Stakeholders in Health Reform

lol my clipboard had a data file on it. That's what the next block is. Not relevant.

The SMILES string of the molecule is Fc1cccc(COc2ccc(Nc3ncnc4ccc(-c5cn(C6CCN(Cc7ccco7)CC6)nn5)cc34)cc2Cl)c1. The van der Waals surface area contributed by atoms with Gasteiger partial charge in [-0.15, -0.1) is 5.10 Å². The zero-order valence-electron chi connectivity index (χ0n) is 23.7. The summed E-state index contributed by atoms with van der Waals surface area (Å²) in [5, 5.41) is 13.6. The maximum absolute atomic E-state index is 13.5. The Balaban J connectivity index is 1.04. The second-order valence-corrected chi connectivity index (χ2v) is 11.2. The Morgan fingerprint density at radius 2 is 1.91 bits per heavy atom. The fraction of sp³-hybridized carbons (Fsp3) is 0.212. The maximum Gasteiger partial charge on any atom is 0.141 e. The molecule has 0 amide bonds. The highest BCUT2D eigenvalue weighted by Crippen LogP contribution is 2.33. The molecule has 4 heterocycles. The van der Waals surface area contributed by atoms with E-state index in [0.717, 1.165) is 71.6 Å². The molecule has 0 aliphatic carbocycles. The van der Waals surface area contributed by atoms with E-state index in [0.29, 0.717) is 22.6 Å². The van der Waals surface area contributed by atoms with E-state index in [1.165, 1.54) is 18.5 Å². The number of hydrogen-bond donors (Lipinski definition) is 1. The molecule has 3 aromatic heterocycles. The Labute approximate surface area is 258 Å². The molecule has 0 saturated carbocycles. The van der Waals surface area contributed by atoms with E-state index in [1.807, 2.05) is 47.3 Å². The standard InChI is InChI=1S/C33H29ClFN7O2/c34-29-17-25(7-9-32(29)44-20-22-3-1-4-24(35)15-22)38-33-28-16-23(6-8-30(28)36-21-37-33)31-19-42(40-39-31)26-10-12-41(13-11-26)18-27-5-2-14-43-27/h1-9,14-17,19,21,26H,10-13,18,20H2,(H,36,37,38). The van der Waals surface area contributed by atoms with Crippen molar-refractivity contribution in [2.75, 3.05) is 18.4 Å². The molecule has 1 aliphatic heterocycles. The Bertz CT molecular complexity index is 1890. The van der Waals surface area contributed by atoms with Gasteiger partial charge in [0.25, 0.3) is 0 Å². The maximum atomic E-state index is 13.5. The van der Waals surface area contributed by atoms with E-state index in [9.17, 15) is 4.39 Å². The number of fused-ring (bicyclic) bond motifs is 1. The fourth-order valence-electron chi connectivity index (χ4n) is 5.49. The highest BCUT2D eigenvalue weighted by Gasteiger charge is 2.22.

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When talking about healthcare reform, one must always think about the stakeholders. Stakeholders are “people and organizations that have a stake (interest) in what a healthcare organization does and that could affect the healthcare organization” (Olden, 2011). There are many different stakeholders in our case study but we will focus on the main ones. In Massachusetts, the Massachusetts Health Care Reform Act had a considerable impact on hospitals and the health care system. Most community health centers were benefiting from coverage expansions and safety net hospitals were struggling financially due to the fact that the state put more funding towards insurance subsidies to expand coverage. Academic medical centers (AMC) were able to command higher prices and attract more patients from community hospitals due to the fact that policy makers kept putting off making decisions about slowing the growth of healthcare spending. AMCs “received the highest payment levels and were able to negotiate the largest percentage increases, which increased the spending trends and widened the disparities between have and have-not providers in the market.” The more prestigious, big name hospitals had more power and thus could exercise more leverage. AMCs also expanded to the suburbs, which posed a considerable amount of threat to community hospitals by “raising the rates paid for services delivered in community settings and by increasing the number of referrals to downtown AMCs, which command the highest rates.” Physician/ providers who owned free-standing, ambulatory centers had been approaching hospitals with offers to sell their facilities due to the fact that they were becoming less profitable due to “updated fee schedule and more aggressive health plan utilization management.” Physicians were also aligning themselves with hospitals and other larger practices. Small practices risked losing a large share of their patient panels if they dropped out of health plan networks. The...
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